I have to say this may be my dissertation topic too. I would like to write the final paper as a preparation for my dissertation.

I’m interested in Multiplayer Online Games (MOGs)in general. Especially, I want to know the dynamic between gamers’ collaborative behaviors and their intimate relationships. Many game researchers (e.g. Benford et al., 2001; Brown & Bell, 2005) have noted that collaboration is the practical dynamic to play online games, and most MOGs can be understood as collaborative virtual environments. HCI designers (e.g. Pace et al., 2010) have also noticed the convergence between the increased emphasis in experience design in HCI and sociability in Computer Supported Cooperative Work (CSCW), which makes MOGs support and encourage sophisticated collaboration. But there is a gap: Little work has been done to investigate the intimate, affection-driven and small-scale collaboration in MOGs, such as those mediated via romantic relationships — in-game marriage, which is distinct from large-scale, organized and task-driven collaboration.

So the purpose of my research is to examine how in-game marriage is related to MOG players’ collaborative behaviors, endeavoring to re-conceptualize in-game marriage as a new source of computer-mediated collaboration. A MOG named Audition was chosen as the data for analysis for the following reasons: 1) Although Audition was originally released in South Korea in 2004, it has been localized by various publishers around the world, and attracted over 300 million players worldwide. 2) Audition is a generally non-violent, feministic (but with enough male players) and “soft” game with colorful design, cute avatars, and pleasant melodies (See the snapshot of login screen), which is very unique comparing to “hard”, violent or fantasy based games (e.g. WOW, EverQuest). 3) Audition is a highly engaging game embedded with various coupling features (e.g. matching cards, date planner, couple certificate, and couple garden), which can mediate and develop couple-related collaborative behaviors based on technological affordance. In this game, players control their avatars by pressing the arrow keys and spacebar on the keyboard in accordance to the arrows on the screen, which show the rhythm of the played song. In this way, they compete and/or collaborate with other players in dancing battles: The more accurately and coordinately they press keys, the higher scores they can get.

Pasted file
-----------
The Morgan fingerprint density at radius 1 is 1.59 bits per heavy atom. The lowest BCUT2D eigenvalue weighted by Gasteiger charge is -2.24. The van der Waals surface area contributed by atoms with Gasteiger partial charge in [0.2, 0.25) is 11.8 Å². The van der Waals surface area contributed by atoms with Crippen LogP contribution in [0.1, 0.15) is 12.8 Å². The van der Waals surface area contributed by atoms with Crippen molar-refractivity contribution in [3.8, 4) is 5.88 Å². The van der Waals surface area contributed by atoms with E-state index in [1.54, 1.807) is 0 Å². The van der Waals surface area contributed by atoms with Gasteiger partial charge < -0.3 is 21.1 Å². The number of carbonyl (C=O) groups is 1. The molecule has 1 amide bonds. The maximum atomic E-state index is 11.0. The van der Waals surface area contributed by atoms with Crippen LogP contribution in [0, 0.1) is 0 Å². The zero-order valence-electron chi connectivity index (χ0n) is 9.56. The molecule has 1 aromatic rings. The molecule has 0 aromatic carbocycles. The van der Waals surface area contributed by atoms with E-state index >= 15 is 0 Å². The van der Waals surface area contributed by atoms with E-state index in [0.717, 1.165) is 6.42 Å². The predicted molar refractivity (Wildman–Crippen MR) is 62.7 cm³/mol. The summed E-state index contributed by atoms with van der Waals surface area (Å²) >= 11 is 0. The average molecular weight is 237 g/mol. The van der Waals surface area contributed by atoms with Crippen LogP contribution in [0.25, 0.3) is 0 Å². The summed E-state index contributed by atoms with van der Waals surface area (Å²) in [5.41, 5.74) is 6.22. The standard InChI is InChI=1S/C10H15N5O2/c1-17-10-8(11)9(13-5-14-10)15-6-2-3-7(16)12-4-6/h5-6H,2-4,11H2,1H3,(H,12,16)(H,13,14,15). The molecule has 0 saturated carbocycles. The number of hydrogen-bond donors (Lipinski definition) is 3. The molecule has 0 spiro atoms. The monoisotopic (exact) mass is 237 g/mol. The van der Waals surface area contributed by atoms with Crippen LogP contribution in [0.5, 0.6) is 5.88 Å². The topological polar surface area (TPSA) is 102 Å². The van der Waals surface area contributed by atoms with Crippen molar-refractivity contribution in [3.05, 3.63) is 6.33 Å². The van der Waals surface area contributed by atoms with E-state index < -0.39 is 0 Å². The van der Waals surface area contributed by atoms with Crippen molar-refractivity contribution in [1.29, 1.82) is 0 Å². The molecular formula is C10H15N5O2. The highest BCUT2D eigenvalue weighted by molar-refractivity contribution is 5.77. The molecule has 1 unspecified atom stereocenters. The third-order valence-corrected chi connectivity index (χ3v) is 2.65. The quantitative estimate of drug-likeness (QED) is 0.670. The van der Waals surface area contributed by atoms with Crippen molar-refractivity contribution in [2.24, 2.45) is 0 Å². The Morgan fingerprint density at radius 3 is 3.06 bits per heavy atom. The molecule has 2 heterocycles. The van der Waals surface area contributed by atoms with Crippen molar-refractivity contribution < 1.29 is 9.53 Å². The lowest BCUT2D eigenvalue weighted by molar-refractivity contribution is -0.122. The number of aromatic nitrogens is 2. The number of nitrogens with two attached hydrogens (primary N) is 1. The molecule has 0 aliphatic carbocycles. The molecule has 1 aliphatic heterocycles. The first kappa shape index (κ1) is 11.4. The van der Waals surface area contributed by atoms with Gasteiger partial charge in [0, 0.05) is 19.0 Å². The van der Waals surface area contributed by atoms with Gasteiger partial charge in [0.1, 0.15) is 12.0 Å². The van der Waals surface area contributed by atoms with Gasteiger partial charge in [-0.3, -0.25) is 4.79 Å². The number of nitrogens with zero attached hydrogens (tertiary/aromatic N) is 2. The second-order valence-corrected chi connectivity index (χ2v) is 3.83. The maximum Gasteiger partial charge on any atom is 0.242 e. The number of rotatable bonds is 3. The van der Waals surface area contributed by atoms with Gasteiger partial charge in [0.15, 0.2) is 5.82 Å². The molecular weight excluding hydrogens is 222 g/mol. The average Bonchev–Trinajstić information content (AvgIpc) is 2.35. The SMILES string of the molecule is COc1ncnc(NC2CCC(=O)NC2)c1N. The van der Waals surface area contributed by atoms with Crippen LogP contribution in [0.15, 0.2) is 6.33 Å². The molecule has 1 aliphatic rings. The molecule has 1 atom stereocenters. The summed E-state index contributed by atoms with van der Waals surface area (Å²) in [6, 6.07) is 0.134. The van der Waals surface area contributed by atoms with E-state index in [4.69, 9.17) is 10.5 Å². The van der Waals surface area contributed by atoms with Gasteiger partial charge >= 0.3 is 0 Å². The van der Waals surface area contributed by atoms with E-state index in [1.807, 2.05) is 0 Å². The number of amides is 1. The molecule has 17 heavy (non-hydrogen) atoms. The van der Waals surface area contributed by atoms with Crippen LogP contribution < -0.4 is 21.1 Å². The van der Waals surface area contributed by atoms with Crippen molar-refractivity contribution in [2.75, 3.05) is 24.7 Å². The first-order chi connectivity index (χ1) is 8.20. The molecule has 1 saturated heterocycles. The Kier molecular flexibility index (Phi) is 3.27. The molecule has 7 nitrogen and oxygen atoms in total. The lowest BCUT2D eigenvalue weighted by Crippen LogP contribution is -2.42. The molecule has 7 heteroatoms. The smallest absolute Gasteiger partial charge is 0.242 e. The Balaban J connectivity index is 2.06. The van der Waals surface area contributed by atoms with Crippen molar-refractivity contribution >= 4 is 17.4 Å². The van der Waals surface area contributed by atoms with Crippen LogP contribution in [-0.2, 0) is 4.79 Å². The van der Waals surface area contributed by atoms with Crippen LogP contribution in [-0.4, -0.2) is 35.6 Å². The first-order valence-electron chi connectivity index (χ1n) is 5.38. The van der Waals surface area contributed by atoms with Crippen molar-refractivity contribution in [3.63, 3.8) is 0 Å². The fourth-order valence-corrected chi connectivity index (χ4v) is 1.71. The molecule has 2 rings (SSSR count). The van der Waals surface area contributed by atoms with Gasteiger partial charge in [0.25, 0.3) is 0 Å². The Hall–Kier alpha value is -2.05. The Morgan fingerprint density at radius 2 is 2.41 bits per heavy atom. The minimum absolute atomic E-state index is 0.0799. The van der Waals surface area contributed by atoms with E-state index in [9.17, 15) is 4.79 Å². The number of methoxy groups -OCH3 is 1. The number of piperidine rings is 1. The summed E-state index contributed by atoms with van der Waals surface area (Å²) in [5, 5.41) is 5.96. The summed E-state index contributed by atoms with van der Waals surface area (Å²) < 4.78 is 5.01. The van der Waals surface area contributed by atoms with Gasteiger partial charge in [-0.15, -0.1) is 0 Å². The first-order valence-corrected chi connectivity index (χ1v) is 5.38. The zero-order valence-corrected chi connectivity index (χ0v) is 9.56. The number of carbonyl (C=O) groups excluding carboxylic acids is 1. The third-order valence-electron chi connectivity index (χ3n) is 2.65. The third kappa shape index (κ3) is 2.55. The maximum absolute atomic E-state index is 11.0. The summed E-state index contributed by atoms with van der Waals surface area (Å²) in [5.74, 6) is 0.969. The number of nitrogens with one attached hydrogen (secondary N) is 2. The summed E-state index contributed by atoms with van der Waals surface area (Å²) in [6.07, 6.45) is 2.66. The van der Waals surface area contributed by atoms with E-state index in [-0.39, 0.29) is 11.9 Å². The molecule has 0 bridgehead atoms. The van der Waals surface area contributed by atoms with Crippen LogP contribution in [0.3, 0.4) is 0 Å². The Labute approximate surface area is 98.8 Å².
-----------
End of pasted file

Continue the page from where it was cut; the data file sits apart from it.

Snapshot - 1

I have collected some preliminary data by in-game participatory observation (login via North American server) and from out-game public game forum. Now I’m at the stage of “waiting for more data”, structuring the theoretical framework and polishing my research question(s). All types of suggestion is welcome. Especially, I think literatures/theories related to personal informatics, intimacy, etc. may be very helpful.

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